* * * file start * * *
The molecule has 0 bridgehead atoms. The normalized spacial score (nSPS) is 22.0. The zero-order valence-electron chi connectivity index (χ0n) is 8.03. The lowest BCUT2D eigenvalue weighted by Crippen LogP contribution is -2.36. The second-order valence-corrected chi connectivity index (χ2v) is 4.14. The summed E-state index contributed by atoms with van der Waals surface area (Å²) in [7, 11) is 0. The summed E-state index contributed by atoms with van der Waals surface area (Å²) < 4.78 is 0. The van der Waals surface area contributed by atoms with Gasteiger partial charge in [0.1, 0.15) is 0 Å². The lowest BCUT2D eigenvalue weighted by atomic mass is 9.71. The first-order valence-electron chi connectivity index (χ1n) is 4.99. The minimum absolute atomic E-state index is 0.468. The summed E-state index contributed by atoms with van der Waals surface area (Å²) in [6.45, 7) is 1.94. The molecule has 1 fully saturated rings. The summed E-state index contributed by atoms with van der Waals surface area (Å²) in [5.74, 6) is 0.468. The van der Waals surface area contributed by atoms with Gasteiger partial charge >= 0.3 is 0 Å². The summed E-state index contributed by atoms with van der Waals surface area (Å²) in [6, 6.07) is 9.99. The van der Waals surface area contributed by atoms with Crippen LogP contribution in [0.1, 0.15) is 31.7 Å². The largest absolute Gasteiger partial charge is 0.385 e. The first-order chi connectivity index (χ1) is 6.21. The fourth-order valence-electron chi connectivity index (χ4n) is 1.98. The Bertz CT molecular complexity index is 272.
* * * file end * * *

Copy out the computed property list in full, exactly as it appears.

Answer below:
The molecule has 0 bridgehead atoms. The normalized spacial score (nSPS) is 22.0. The zero-order valence-electron chi connectivity index (χ0n) is 8.03. The lowest BCUT2D eigenvalue weighted by Crippen LogP contribution is -2.36. The second-order valence-corrected chi connectivity index (χ2v) is 4.14. The summed E-state index contributed by atoms with van der Waals surface area (Å²) in [7, 11) is 0. The summed E-state index contributed by atoms with van der Waals surface area (Å²) < 4.78 is 0. The van der Waals surface area contributed by atoms with Gasteiger partial charge in [0.1, 0.15) is 0 Å². The lowest BCUT2D eigenvalue weighted by atomic mass is 9.71. The first-order valence-electron chi connectivity index (χ1n) is 4.99. The minimum absolute atomic E-state index is 0.468. The summed E-state index contributed by atoms with van der Waals surface area (Å²) in [6.45, 7) is 1.94. The molecule has 1 fully saturated rings. The summed E-state index contributed by atoms with van der Waals surface area (Å²) in [5.74, 6) is 0.468. The van der Waals surface area contributed by atoms with Gasteiger partial charge >= 0.3 is 0 Å². The summed E-state index contributed by atoms with van der Waals surface area (Å²) in [6, 6.07) is 9.99. The van der Waals surface area contributed by atoms with Crippen LogP contribution in [0.1, 0.15) is 31.7 Å². The largest absolute Gasteiger partial charge is 0.385 e. The first-order chi connectivity index (χ1) is 6.21. The fourth-order valence-electron chi connectivity index (χ4n) is 1.98. The Bertz CT molecular complexity index is 272.